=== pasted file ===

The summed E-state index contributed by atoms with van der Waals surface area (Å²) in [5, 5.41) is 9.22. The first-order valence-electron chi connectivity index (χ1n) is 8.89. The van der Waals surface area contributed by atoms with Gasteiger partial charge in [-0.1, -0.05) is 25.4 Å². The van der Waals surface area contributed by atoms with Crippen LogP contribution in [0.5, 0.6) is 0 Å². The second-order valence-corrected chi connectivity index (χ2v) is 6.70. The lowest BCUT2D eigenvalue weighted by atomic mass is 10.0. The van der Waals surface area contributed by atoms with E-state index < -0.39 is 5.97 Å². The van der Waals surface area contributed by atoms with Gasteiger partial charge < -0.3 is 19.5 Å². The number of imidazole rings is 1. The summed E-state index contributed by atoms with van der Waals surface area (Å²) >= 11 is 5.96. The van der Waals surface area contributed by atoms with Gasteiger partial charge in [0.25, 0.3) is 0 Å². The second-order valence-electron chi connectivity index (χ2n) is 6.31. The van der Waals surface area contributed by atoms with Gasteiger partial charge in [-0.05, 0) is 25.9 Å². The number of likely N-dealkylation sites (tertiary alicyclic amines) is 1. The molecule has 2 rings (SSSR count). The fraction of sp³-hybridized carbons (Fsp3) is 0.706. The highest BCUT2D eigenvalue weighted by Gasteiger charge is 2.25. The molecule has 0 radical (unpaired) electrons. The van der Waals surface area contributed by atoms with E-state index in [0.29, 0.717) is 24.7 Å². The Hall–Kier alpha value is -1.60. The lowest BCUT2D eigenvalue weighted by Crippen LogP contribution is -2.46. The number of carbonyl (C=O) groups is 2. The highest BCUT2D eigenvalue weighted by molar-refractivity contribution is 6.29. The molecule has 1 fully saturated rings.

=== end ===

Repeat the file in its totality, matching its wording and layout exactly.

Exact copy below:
The summed E-state index contributed by atoms with van der Waals surface area (Å²) in [5, 5.41) is 9.22. The first-order valence-electron chi connectivity index (χ1n) is 8.89. The van der Waals surface area contributed by atoms with Gasteiger partial charge in [-0.1, -0.05) is 25.4 Å². The van der Waals surface area contributed by atoms with Crippen LogP contribution in [0.5, 0.6) is 0 Å². The second-order valence-corrected chi connectivity index (χ2v) is 6.70. The lowest BCUT2D eigenvalue weighted by atomic mass is 10.0. The van der Waals surface area contributed by atoms with E-state index < -0.39 is 5.97 Å². The van der Waals surface area contributed by atoms with Gasteiger partial charge < -0.3 is 19.5 Å². The number of imidazole rings is 1. The summed E-state index contributed by atoms with van der Waals surface area (Å²) >= 11 is 5.96. The van der Waals surface area contributed by atoms with Gasteiger partial charge in [0.25, 0.3) is 0 Å². The second-order valence-electron chi connectivity index (χ2n) is 6.31. The van der Waals surface area contributed by atoms with Gasteiger partial charge in [-0.05, 0) is 25.9 Å². The number of likely N-dealkylation sites (tertiary alicyclic amines) is 1. The molecule has 2 rings (SSSR count). The fraction of sp³-hybridized carbons (Fsp3) is 0.706. The highest BCUT2D eigenvalue weighted by Gasteiger charge is 2.25. The molecule has 0 radical (unpaired) electrons. The van der Waals surface area contributed by atoms with E-state index in [0.29, 0.717) is 24.7 Å². The Hall–Kier alpha value is -1.60. The lowest BCUT2D eigenvalue weighted by Crippen LogP contribution is -2.46. The number of carbonyl (C=O) groups is 2. The highest BCUT2D eigenvalue weighted by molar-refractivity contribution is 6.29. The molecule has 1 fully saturated rings.